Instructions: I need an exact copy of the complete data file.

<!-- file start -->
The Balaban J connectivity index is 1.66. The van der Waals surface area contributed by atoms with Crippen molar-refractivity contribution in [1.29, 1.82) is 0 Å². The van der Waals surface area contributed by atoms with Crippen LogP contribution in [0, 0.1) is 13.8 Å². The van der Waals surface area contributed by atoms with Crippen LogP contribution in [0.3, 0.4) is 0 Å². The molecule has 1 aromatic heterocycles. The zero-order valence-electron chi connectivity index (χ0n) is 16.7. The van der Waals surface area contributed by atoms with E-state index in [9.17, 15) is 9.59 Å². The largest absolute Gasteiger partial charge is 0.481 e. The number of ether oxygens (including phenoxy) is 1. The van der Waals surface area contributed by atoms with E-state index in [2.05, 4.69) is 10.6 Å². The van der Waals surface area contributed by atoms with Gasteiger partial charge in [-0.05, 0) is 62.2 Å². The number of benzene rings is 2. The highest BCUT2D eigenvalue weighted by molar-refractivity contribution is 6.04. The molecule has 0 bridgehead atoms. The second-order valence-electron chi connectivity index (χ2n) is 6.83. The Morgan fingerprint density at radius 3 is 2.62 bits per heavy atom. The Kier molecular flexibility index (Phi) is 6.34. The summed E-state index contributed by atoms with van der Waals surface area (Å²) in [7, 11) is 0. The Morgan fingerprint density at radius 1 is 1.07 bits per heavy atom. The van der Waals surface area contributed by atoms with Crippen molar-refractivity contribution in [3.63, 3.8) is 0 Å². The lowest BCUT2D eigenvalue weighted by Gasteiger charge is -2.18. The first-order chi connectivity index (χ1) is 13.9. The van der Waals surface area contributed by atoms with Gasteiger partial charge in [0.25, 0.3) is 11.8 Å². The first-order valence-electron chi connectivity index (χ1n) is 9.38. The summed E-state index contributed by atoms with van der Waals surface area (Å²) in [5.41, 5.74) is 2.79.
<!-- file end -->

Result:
The Balaban J connectivity index is 1.66. The van der Waals surface area contributed by atoms with Crippen molar-refractivity contribution in [1.29, 1.82) is 0 Å². The van der Waals surface area contributed by atoms with Crippen LogP contribution in [0, 0.1) is 13.8 Å². The van der Waals surface area contributed by atoms with Crippen LogP contribution in [0.3, 0.4) is 0 Å². The molecule has 1 aromatic heterocycles. The zero-order valence-electron chi connectivity index (χ0n) is 16.7. The van der Waals surface area contributed by atoms with E-state index in [9.17, 15) is 9.59 Å². The largest absolute Gasteiger partial charge is 0.481 e. The number of ether oxygens (including phenoxy) is 1. The van der Waals surface area contributed by atoms with E-state index in [2.05, 4.69) is 10.6 Å². The van der Waals surface area contributed by atoms with Gasteiger partial charge in [-0.05, 0) is 62.2 Å². The number of benzene rings is 2. The highest BCUT2D eigenvalue weighted by molar-refractivity contribution is 6.04. The molecule has 0 bridgehead atoms. The second-order valence-electron chi connectivity index (χ2n) is 6.83. The Morgan fingerprint density at radius 3 is 2.62 bits per heavy atom. The Kier molecular flexibility index (Phi) is 6.34. The summed E-state index contributed by atoms with van der Waals surface area (Å²) in [7, 11) is 0. The Morgan fingerprint density at radius 1 is 1.07 bits per heavy atom. The van der Waals surface area contributed by atoms with Crippen molar-refractivity contribution in [3.63, 3.8) is 0 Å². The lowest BCUT2D eigenvalue weighted by Gasteiger charge is -2.18. The first-order chi connectivity index (χ1) is 13.9. The van der Waals surface area contributed by atoms with Gasteiger partial charge in [0.25, 0.3) is 11.8 Å². The first-order valence-electron chi connectivity index (χ1n) is 9.38. The summed E-state index contributed by atoms with van der Waals surface area (Å²) in [5.41, 5.74) is 2.79.